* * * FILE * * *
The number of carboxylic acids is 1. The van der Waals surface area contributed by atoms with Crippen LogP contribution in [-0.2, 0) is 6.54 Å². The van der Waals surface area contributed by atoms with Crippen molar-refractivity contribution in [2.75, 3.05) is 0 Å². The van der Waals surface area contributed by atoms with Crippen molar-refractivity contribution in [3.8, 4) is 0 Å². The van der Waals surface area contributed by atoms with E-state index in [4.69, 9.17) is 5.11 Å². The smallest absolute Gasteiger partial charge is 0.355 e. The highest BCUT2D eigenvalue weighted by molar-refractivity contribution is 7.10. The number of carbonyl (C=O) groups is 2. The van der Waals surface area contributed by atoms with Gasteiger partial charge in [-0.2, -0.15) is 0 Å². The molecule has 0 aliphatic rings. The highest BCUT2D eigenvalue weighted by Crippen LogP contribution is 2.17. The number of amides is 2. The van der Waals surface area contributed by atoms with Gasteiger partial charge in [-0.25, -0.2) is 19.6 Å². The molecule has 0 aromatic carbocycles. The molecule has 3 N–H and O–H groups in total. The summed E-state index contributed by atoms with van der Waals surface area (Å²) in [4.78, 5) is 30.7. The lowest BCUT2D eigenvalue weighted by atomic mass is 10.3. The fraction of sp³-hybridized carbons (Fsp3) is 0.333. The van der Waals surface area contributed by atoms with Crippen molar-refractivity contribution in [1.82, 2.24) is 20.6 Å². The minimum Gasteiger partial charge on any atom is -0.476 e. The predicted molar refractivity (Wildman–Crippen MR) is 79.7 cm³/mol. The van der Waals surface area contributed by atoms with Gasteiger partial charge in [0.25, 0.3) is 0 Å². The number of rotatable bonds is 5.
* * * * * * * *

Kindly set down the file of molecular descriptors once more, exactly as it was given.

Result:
The number of carboxylic acids is 1. The van der Waals surface area contributed by atoms with Crippen LogP contribution in [-0.2, 0) is 6.54 Å². The van der Waals surface area contributed by atoms with Crippen molar-refractivity contribution in [2.75, 3.05) is 0 Å². The van der Waals surface area contributed by atoms with Crippen molar-refractivity contribution in [3.8, 4) is 0 Å². The van der Waals surface area contributed by atoms with E-state index in [4.69, 9.17) is 5.11 Å². The smallest absolute Gasteiger partial charge is 0.355 e. The highest BCUT2D eigenvalue weighted by molar-refractivity contribution is 7.10. The number of carbonyl (C=O) groups is 2. The van der Waals surface area contributed by atoms with Gasteiger partial charge in [-0.2, -0.15) is 0 Å². The molecule has 0 aliphatic rings. The highest BCUT2D eigenvalue weighted by Crippen LogP contribution is 2.17. The number of amides is 2. The van der Waals surface area contributed by atoms with Gasteiger partial charge in [-0.25, -0.2) is 19.6 Å². The molecule has 0 aromatic carbocycles. The molecule has 3 N–H and O–H groups in total. The summed E-state index contributed by atoms with van der Waals surface area (Å²) in [4.78, 5) is 30.7. The lowest BCUT2D eigenvalue weighted by atomic mass is 10.3. The fraction of sp³-hybridized carbons (Fsp3) is 0.333. The van der Waals surface area contributed by atoms with Crippen molar-refractivity contribution in [1.82, 2.24) is 20.6 Å². The minimum Gasteiger partial charge on any atom is -0.476 e. The predicted molar refractivity (Wildman–Crippen MR) is 79.7 cm³/mol. The van der Waals surface area contributed by atoms with Gasteiger partial charge in [0.25, 0.3) is 0 Å². The number of rotatable bonds is 5.